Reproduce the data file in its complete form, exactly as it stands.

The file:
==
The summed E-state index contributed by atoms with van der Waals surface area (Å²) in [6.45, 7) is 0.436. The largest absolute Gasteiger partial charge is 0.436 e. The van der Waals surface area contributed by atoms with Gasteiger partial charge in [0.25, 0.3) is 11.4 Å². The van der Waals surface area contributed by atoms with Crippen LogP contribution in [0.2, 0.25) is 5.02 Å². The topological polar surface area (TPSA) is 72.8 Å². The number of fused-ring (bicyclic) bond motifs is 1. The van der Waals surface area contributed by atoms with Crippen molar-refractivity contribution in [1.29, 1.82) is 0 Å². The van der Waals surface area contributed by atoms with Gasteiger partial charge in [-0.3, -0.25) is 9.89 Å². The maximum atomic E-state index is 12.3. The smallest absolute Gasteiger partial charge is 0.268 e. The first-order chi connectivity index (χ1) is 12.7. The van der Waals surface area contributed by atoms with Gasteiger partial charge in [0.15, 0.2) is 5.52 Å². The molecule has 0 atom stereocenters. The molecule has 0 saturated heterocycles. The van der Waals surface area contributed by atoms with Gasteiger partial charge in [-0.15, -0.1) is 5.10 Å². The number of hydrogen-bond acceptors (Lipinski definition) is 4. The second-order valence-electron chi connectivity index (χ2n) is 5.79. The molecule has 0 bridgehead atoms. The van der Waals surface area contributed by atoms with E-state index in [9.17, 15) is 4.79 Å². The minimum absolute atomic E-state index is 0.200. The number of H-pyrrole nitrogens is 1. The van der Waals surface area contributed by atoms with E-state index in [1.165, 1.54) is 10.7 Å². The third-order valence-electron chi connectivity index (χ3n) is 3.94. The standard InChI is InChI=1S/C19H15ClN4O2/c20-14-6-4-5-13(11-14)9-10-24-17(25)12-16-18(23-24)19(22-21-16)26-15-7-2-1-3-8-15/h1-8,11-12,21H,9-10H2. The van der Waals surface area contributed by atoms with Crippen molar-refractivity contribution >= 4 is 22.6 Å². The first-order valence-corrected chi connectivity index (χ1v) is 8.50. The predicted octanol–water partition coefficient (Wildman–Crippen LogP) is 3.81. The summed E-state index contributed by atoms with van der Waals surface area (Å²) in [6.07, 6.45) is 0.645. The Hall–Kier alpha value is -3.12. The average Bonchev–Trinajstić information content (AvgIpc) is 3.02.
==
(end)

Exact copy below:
The summed E-state index contributed by atoms with van der Waals surface area (Å²) in [6.45, 7) is 0.436. The largest absolute Gasteiger partial charge is 0.436 e. The van der Waals surface area contributed by atoms with Gasteiger partial charge in [0.25, 0.3) is 11.4 Å². The van der Waals surface area contributed by atoms with Crippen LogP contribution in [0.2, 0.25) is 5.02 Å². The topological polar surface area (TPSA) is 72.8 Å². The number of fused-ring (bicyclic) bond motifs is 1. The van der Waals surface area contributed by atoms with Crippen molar-refractivity contribution in [1.29, 1.82) is 0 Å². The van der Waals surface area contributed by atoms with Gasteiger partial charge in [-0.3, -0.25) is 9.89 Å². The maximum atomic E-state index is 12.3. The smallest absolute Gasteiger partial charge is 0.268 e. The first-order chi connectivity index (χ1) is 12.7. The van der Waals surface area contributed by atoms with Gasteiger partial charge in [0.15, 0.2) is 5.52 Å². The molecule has 0 atom stereocenters. The molecule has 0 saturated heterocycles. The van der Waals surface area contributed by atoms with Gasteiger partial charge in [-0.15, -0.1) is 5.10 Å². The number of hydrogen-bond acceptors (Lipinski definition) is 4. The second-order valence-electron chi connectivity index (χ2n) is 5.79. The molecule has 0 bridgehead atoms. The van der Waals surface area contributed by atoms with E-state index in [9.17, 15) is 4.79 Å². The minimum absolute atomic E-state index is 0.200. The number of H-pyrrole nitrogens is 1. The van der Waals surface area contributed by atoms with E-state index in [1.165, 1.54) is 10.7 Å². The third-order valence-electron chi connectivity index (χ3n) is 3.94. The standard InChI is InChI=1S/C19H15ClN4O2/c20-14-6-4-5-13(11-14)9-10-24-17(25)12-16-18(23-24)19(22-21-16)26-15-7-2-1-3-8-15/h1-8,11-12,21H,9-10H2. The van der Waals surface area contributed by atoms with Crippen molar-refractivity contribution >= 4 is 22.6 Å². The first-order valence-corrected chi connectivity index (χ1v) is 8.50. The predicted octanol–water partition coefficient (Wildman–Crippen LogP) is 3.81. The summed E-state index contributed by atoms with van der Waals surface area (Å²) in [6.07, 6.45) is 0.645. The Hall–Kier alpha value is -3.12. The average Bonchev–Trinajstić information content (AvgIpc) is 3.02.